One of the flagship features of our MapBox for iPad app is the use of maps while in an offline environment. When we created the MBTiles format over a year ago, we solved a common problem of storing potentially millions of map tile images efficiently and conveniently for offline use.
Our app stores tilesets that you sync (and soon, that you download from in the app itself) in the app's Documents folder, which is Apple's recommended place for this sort of data. According to Apple's documentation (free developer registration required):
Only documents and other data that is user-generated, or that cannot otherwise be recreated by your application, should be stored in the <Application_Home>/Documents directory ...
It goes on to mention the Caches folder as well:
Data that can be downloaded again or regenerated should be stored in the <Application_Home>/Library/Caches directory. Examples of files you should put in the Caches directory include database cache files and downloadable content, such as that used by magazine, newspaper, and map applications.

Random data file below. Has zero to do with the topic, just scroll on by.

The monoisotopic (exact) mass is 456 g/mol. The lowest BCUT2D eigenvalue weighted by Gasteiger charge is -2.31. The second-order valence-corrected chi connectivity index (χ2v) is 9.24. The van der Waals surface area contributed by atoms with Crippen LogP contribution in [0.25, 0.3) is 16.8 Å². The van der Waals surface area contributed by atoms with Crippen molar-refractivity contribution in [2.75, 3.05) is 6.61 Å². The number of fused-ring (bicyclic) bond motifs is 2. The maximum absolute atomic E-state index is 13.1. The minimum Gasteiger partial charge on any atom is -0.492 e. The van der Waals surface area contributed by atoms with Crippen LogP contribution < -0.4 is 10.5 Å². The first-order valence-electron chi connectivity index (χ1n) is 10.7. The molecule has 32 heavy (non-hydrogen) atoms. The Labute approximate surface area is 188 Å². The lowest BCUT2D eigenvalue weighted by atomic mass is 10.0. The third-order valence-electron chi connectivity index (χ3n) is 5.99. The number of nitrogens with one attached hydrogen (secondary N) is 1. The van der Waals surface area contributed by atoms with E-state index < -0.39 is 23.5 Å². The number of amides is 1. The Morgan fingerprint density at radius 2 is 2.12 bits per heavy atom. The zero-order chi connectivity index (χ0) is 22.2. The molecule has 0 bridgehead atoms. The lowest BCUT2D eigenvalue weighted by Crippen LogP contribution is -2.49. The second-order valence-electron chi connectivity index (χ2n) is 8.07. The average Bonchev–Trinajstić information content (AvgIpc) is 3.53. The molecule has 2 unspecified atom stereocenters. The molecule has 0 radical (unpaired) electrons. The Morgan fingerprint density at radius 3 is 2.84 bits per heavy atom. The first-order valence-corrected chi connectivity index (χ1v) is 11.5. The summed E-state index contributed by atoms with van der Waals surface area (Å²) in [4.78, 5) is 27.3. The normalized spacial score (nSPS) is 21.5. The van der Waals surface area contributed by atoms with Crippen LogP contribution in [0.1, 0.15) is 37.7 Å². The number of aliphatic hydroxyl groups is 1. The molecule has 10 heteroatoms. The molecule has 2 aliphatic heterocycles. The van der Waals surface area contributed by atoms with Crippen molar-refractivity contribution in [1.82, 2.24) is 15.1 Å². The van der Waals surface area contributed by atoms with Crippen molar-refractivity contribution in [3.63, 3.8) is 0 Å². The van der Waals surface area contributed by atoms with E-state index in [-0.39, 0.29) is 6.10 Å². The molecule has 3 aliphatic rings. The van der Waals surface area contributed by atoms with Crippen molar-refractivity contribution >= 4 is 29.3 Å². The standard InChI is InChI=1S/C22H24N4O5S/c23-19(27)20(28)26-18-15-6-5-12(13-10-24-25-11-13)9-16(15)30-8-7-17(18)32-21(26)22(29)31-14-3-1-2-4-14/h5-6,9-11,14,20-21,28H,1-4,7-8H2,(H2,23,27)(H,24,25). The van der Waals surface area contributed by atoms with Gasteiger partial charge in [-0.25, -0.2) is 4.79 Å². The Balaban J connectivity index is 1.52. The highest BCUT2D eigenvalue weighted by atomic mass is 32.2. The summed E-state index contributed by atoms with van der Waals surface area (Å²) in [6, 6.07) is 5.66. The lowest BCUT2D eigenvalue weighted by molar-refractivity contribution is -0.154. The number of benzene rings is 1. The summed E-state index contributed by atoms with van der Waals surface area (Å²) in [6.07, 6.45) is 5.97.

While the documentation mentions map applications, since our app is a tool for creating your own highly custom maps, as opposed to purchasing maps from a centralized source, we've always felt that Documents was the right place for this data. This is especially true when you consider that the main way that people get this data into and out of the application is through syncing with iTunes, which only exposes the Documents folder.
Recently, Marco Arment of Instapaper fame blogged about a change in Apple's 'cleaning' policy:
In iOS 5, since iCloud backups are now possible, Apple has started cracking down on apps that store too much in any backed-up directory, such as Documents.
But in iOS 5, there’s an important change: Caches and tmp — the only two directories that aren’t backed up — are “cleaned” out when the device is low on space.
The end result here is bad news either way for users of iCloud and apps like ours. Either they take up much, if not all, of their cloud storage space storing map tilesets, or they have their data deleted at random times without advance notice.
Marco summarizes the issue well at the end of his blog post:
There needs to be a file storage location that behaves the way Caches did before iOS 5: it’s not backed up to iTunes or iCloud, it’s not synced, but it’s also never deleted unless the app is deleted.
Here's another vote from us for that.